Jill McKeever
Photo: Wesley Law
PAGE 13
Onetime starving artist Jill McKeever basks in the sweet smell of success.
Sink into the curvaceous Victorian couch in Jill McKeever's Kansas City home and you'll detect a woodsy bouquet of jasmine, rose, and oak moss. The scent wafts out of her workshop from amber glass bottles—each filled with a different essential oil—and a mini garden of herbs in her fireplace. This fragrant sanctuary is where McKeever crafts her all-natural line of cosmetics and perfumes, For Strange Women.

But just three years ago, her living conditions were a nightmare. She was staying in an unfinished basement with rotting wood floors; once, a raccoon broke in and rummaged through her belongings. Tired of scraping by as a musician and stagehand, McKeever took a job with her local school district, maintaining its Web site and designing newsletters. With her earnings, she bought a modest two-bedroom—but while her home was comfortable at last, McKeever felt unsatisfied at work. "I was a creative type, used to doing my own thing," she says.

Browsing online one evening, McKeever discovered the arts and crafts mecca Etsy and started plotting an exit strategy. "I got a hundred dollars' worth of stuff together for lip balm, which is relatively easy to make," she says. "It was a good way to test the entrepreneurial waters." Just six months after posting her first wares on Etsy—with her forest-scented repertoire growing to include perfumes and bath salts—McKeever was able to quit her day job.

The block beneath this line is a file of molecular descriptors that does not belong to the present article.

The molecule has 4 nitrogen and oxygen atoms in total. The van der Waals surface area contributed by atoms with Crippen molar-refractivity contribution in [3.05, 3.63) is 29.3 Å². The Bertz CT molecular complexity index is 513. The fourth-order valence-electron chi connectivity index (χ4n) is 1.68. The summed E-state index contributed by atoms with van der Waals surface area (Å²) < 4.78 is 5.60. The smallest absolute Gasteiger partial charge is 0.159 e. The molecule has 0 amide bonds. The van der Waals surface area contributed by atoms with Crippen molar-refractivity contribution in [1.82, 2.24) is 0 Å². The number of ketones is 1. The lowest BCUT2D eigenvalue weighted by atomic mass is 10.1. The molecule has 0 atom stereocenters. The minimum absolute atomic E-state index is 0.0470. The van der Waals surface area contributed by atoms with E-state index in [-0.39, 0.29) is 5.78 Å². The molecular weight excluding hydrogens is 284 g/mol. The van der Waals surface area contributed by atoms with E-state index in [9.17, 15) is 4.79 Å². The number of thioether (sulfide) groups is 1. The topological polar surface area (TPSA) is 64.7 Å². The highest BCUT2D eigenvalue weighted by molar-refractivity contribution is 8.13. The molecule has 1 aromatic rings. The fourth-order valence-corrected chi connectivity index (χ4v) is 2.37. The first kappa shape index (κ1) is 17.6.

For Strange Women's treasures are packaged in recycled or biodegradable containers with ornate, Victorian-style paper labels that McKeever designs herself. Her ingredients are sustainably sourced; you won't find anything that spewed out of an oil rig in her catalog. "I think a lot of people don't know what real plants smell like," she says. "A lip balm from a big-box store is likely petroleum inside a tube made from petroleum."

Naturally, McKeever finds her ideas in the great outdoors, often on long hikes with her boyfriend. Her fragrance Winter Kitty—which has notes of vetiver, Douglas fir, and mint—was inspired by the smoky, cold-clean scent of her cat's fur when he returned from a wander in the snow; the perfume oil Moss & Ivy is the result of recent travels in rural Ireland. "Nature itself," she says, "has so much more to offer than anything you can find in a chemical lab." —Aaron Rowe

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